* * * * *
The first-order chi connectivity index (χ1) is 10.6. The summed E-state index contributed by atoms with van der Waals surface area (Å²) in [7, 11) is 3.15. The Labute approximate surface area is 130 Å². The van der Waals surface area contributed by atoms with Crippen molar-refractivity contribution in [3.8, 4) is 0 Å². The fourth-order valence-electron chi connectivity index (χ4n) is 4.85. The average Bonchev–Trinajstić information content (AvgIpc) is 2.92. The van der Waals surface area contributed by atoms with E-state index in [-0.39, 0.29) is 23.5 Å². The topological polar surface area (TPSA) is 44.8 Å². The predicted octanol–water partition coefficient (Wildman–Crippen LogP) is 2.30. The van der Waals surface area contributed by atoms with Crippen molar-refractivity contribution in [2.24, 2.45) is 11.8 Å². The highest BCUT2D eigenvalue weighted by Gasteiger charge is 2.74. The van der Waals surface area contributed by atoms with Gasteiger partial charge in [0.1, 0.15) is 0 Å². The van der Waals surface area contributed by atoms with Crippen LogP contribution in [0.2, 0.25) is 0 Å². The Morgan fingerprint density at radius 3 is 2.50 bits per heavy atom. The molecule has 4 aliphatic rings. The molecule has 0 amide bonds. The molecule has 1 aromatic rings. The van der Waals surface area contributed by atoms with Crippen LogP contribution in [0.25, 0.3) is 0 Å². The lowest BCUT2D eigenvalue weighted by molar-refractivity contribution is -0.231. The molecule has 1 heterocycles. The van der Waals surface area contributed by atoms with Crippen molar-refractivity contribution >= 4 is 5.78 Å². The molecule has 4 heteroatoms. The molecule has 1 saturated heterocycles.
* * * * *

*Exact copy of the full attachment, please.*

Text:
The first-order chi connectivity index (χ1) is 10.6. The summed E-state index contributed by atoms with van der Waals surface area (Å²) in [7, 11) is 3.15. The Labute approximate surface area is 130 Å². The van der Waals surface area contributed by atoms with Crippen molar-refractivity contribution in [3.8, 4) is 0 Å². The fourth-order valence-electron chi connectivity index (χ4n) is 4.85. The average Bonchev–Trinajstić information content (AvgIpc) is 2.92. The van der Waals surface area contributed by atoms with E-state index in [-0.39, 0.29) is 23.5 Å². The topological polar surface area (TPSA) is 44.8 Å². The predicted octanol–water partition coefficient (Wildman–Crippen LogP) is 2.30. The van der Waals surface area contributed by atoms with Crippen molar-refractivity contribution in [2.24, 2.45) is 11.8 Å². The highest BCUT2D eigenvalue weighted by Gasteiger charge is 2.74. The van der Waals surface area contributed by atoms with Gasteiger partial charge in [0.1, 0.15) is 0 Å². The van der Waals surface area contributed by atoms with Crippen LogP contribution in [0.2, 0.25) is 0 Å². The Morgan fingerprint density at radius 3 is 2.50 bits per heavy atom. The molecule has 4 aliphatic rings. The molecule has 0 amide bonds. The molecule has 1 aromatic rings. The van der Waals surface area contributed by atoms with Crippen LogP contribution in [0.25, 0.3) is 0 Å². The lowest BCUT2D eigenvalue weighted by molar-refractivity contribution is -0.231. The molecule has 1 heterocycles. The van der Waals surface area contributed by atoms with Crippen molar-refractivity contribution >= 4 is 5.78 Å². The molecule has 4 heteroatoms. The molecule has 1 saturated heterocycles.